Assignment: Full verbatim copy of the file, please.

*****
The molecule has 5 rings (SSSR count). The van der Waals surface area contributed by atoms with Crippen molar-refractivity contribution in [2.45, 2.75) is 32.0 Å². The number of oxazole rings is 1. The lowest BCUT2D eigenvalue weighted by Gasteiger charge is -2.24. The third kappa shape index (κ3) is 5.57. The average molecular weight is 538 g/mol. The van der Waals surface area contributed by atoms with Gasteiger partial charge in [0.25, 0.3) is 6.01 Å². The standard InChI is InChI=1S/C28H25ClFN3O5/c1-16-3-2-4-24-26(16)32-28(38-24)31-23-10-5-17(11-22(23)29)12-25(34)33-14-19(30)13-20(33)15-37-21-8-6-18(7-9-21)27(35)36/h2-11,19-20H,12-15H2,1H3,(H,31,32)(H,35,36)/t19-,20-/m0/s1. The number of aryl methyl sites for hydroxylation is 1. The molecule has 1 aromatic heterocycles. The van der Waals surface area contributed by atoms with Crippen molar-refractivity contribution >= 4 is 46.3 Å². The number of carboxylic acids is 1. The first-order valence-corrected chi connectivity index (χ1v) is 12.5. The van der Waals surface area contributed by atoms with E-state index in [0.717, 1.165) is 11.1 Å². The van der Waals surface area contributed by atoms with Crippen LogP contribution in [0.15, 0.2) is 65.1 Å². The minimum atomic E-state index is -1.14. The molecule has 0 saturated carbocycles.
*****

The molecule has 5 rings (SSSR count). The van der Waals surface area contributed by atoms with Crippen molar-refractivity contribution in [2.45, 2.75) is 32.0 Å². The number of oxazole rings is 1. The lowest BCUT2D eigenvalue weighted by Gasteiger charge is -2.24. The third kappa shape index (κ3) is 5.57. The average molecular weight is 538 g/mol. The van der Waals surface area contributed by atoms with Gasteiger partial charge in [0.25, 0.3) is 6.01 Å². The standard InChI is InChI=1S/C28H25ClFN3O5/c1-16-3-2-4-24-26(16)32-28(38-24)31-23-10-5-17(11-22(23)29)12-25(34)33-14-19(30)13-20(33)15-37-21-8-6-18(7-9-21)27(35)36/h2-11,19-20H,12-15H2,1H3,(H,31,32)(H,35,36)/t19-,20-/m0/s1. The number of aryl methyl sites for hydroxylation is 1. The molecule has 1 aromatic heterocycles. The van der Waals surface area contributed by atoms with Crippen molar-refractivity contribution >= 4 is 46.3 Å². The number of carboxylic acids is 1. The first-order valence-corrected chi connectivity index (χ1v) is 12.5. The van der Waals surface area contributed by atoms with E-state index in [0.717, 1.165) is 11.1 Å². The van der Waals surface area contributed by atoms with Crippen LogP contribution in [0.15, 0.2) is 65.1 Å². The minimum atomic E-state index is -1.14. The molecule has 0 saturated carbocycles.